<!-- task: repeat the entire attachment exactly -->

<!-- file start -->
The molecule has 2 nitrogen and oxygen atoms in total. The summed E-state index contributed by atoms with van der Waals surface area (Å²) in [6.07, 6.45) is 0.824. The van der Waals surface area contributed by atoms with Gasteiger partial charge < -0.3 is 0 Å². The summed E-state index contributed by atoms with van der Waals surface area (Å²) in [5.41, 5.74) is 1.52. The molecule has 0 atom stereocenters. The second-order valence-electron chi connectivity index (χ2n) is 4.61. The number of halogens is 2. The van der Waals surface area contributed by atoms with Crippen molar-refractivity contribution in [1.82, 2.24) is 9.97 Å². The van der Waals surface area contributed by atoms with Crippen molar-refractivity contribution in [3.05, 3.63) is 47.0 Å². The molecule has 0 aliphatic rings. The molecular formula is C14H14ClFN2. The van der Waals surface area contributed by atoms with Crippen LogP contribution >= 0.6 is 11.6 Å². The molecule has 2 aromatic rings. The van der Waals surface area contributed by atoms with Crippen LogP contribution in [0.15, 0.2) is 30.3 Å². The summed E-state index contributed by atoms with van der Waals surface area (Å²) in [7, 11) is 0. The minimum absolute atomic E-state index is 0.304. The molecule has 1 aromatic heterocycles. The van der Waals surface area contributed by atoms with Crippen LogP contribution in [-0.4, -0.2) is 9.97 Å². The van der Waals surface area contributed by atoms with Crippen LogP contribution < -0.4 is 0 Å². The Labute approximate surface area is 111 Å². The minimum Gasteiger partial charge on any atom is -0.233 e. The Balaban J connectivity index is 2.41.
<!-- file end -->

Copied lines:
The molecule has 2 nitrogen and oxygen atoms in total. The summed E-state index contributed by atoms with van der Waals surface area (Å²) in [6.07, 6.45) is 0.824. The van der Waals surface area contributed by atoms with Gasteiger partial charge < -0.3 is 0 Å². The summed E-state index contributed by atoms with van der Waals surface area (Å²) in [5.41, 5.74) is 1.52. The molecule has 0 atom stereocenters. The second-order valence-electron chi connectivity index (χ2n) is 4.61. The number of halogens is 2. The van der Waals surface area contributed by atoms with Crippen molar-refractivity contribution in [1.82, 2.24) is 9.97 Å². The van der Waals surface area contributed by atoms with Crippen molar-refractivity contribution in [3.05, 3.63) is 47.0 Å². The molecule has 0 aliphatic rings. The molecular formula is C14H14ClFN2. The van der Waals surface area contributed by atoms with Crippen LogP contribution >= 0.6 is 11.6 Å². The molecule has 2 aromatic rings. The van der Waals surface area contributed by atoms with Crippen LogP contribution in [0.15, 0.2) is 30.3 Å². The summed E-state index contributed by atoms with van der Waals surface area (Å²) in [7, 11) is 0. The minimum absolute atomic E-state index is 0.304. The molecule has 1 aromatic heterocycles. The van der Waals surface area contributed by atoms with Crippen LogP contribution in [-0.4, -0.2) is 9.97 Å². The van der Waals surface area contributed by atoms with Crippen LogP contribution < -0.4 is 0 Å². The Labute approximate surface area is 111 Å². The minimum Gasteiger partial charge on any atom is -0.233 e. The Balaban J connectivity index is 2.41.